VTS 2010: Control-Room Technologies Shift to Tapeless
At SVG’s third-annual Venue Technology Summit Nov. 10, professionals from leagues, teams, broadcast networks, and technology companies involved with arena builds and renovations took the stage at New Meadowlands Stadium to discuss the latest trends in control-room technology. The challenges facing the industry range from balancing the needs of multiple clients — different sports teams, concerts, special events — to training staff in new tapeless workflows.
A New-Media Hub in Pittsburgh
Chris DeVivo, director of media technology for the Pittsburgh Penguins, is enjoying the challenges and opportunities that come with construction of a new arena. Moving from Mellon Arena, which was built in 1948, to Consol Energy Center, which opened this year, he has built a tapeless-media hub for the Penguins.
“We really jumped heavily on file-based workflow for this facility,” he explained. “We came from an area where we were a bunch of little silos, with production in the building and offices across the street. Bringing everybody together has been the greatest thing in the world — and a big challenge.”
At Mellon Arena, the Penguins were at the mercy of television feeds for most of the main camera positions, so, in designing Consol Energy Center, DeVivo wanted to ensure that in-house production would be self-sufficient.
“We wanted to build this so that, if the whole truck dock got washed out in a flood, we would be able to put on a broadcast-quality show,” he said. “For camera positions in the building, we went low with everything. We affected some of our premium seating to get lower, wider, bigger positions. We even cut holes in our dashboards and put little Fletcher cameras in there.”
The control-room facility includes a Ross switcher, Evertz routing and multiviewers, a mix of Ikegami and Sony cameras, and Chyron graphics, among other elements.
Focus on Workflow
Diversified Systems served as integrator on the Consol Energy Center project, and, according to Diversified founder/President/CEO Fred D’Alessandro, the biggest change in sports-venue control rooms over the past few years has been an increasingly closer look at workflow.
“Ninety percent of the time that we’ve spent during the design phase has been focused on workflow,” he said. “We ask how you want to run your facility, how many different displays and aspect ratios you want. Control rooms are a combination of production and multichannel master control for mobile, LED, LCD, the Web, etc., so it’s important to focus on how each individual team works. You can’t take the cookie-cutter route that you could in the past.”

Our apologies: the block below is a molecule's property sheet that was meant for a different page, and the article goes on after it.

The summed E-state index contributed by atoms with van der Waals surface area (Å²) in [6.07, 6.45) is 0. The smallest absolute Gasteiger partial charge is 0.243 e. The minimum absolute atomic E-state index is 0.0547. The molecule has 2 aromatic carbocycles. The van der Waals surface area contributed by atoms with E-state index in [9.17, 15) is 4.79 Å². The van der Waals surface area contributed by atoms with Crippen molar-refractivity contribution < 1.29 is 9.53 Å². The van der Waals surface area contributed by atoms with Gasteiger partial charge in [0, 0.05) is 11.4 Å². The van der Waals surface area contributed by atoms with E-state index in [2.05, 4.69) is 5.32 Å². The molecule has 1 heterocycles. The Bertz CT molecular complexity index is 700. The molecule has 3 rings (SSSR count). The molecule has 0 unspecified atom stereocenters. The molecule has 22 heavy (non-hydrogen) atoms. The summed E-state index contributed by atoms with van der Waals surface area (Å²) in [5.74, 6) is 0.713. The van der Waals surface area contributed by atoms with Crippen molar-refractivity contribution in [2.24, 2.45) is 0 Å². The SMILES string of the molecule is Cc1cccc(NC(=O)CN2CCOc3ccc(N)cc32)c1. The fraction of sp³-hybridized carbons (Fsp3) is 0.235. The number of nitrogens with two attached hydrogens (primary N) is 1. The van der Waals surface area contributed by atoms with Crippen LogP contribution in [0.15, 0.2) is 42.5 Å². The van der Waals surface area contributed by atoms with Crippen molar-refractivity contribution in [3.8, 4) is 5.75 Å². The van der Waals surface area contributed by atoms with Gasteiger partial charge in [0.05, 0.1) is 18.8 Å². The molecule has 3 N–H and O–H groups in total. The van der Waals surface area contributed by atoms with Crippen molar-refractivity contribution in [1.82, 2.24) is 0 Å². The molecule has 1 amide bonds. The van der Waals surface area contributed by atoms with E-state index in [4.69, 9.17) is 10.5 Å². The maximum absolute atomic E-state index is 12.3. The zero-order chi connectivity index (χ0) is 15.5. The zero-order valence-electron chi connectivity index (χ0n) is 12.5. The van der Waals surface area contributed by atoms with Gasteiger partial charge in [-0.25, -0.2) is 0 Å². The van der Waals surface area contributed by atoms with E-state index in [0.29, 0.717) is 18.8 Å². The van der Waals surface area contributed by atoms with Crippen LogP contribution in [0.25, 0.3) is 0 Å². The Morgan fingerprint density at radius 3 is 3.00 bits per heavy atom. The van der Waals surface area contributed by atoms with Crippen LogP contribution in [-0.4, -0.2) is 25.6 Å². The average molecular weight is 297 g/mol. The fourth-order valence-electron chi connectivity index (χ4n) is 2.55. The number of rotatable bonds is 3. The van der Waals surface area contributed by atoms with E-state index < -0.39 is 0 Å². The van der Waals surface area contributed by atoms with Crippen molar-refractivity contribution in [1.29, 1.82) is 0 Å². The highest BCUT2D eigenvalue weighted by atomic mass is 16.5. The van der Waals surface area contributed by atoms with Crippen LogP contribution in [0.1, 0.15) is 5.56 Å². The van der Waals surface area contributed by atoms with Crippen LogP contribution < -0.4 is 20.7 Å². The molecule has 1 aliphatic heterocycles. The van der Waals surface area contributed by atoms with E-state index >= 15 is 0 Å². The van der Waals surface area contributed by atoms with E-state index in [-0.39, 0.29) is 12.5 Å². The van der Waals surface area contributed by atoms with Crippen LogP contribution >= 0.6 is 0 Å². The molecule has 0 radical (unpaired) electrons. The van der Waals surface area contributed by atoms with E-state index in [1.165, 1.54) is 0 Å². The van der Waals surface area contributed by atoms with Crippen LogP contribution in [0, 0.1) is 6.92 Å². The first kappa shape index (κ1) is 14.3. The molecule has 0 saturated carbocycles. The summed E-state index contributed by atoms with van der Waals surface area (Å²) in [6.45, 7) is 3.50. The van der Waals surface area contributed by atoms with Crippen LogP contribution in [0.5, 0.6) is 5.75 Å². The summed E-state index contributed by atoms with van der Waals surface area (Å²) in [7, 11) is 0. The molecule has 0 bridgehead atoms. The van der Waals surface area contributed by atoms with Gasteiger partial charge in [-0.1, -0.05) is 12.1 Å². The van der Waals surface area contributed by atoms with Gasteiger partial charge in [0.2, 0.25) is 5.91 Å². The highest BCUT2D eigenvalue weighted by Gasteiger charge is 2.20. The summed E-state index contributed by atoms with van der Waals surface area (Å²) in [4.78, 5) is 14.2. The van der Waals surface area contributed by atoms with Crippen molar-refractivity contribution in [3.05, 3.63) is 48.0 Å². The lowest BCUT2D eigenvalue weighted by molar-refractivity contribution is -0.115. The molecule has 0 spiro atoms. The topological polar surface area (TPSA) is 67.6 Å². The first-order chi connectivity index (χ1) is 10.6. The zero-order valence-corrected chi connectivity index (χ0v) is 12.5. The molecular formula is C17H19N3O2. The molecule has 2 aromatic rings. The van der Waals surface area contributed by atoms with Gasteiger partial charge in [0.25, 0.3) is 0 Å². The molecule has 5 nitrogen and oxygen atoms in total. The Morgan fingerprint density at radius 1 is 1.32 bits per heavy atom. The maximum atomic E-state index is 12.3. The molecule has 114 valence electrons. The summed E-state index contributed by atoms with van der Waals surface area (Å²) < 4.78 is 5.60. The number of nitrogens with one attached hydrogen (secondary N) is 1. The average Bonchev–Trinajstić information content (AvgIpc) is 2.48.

Further, D’Alessandro’s job no longer stops at integrating hardware. Systems integrators must now integrate software as well. “That hardware-to-software movement is really where the challenge is for the integrators,” he added.
Renovation in the Making
Mike Mitchell, chief engineer at MSG Network, is battling a similar challenge, but with a twist. Madison Square Garden is in the process of being renovated, but the changes are taking place while teams are still playing in the venue.
“The first step is relocating the production and postproduction part of the network across the street,” Mitchell explained. “We have begun transformation, construction, and installation on the bowl itself during operations. We will have a hard shutdown in the summer between events, but the transformations will mostly occur while we stay in business.”
Much like New Meadowlands Stadium, Madison Square Garden is home to two teams — New York Knicks and New York Rangers — as well as multiple other events and concerts, so the design team had to keep an open mind as they designed the renovations and the new control room.
“The differences between the sports themselves — basketball and hockey — mandated that we do things differently,” Mitchell said. “We are looking at ways to integrate colors into the facility so that it’s not the Knicks’ or the Rangers’ home. Everyone wants a stake in it, so we have to have an open design. We’re integrating all of the production elements from the teams, concert, and entertainment events that use the facility, and we’re feeling good about the design process.”
Getting the Buy-In
For new facilities especially, the jump to tapeless has been challenging.
“If one little workflow is not working, you see somebody running around with a USB drive,” DeVivo said. “Going truly tapeless has been a big jump. To get the buy-in has been constant work.”
That buy-in comes at two different levels, Mitchell says.
“Those who are responsible for production, the minute they understand that all of this content can be shared across all of these platforms, having those options drives the buy-in,” he explained. “For the folks that sit at devices, the buy-in has come in the fact that you’ve given them more tools. The way to get people to join you in making these changes is to provide information about the tool sets. Then you watch as they think of things you never envisioned the systems doing. You just have to give people the keys.”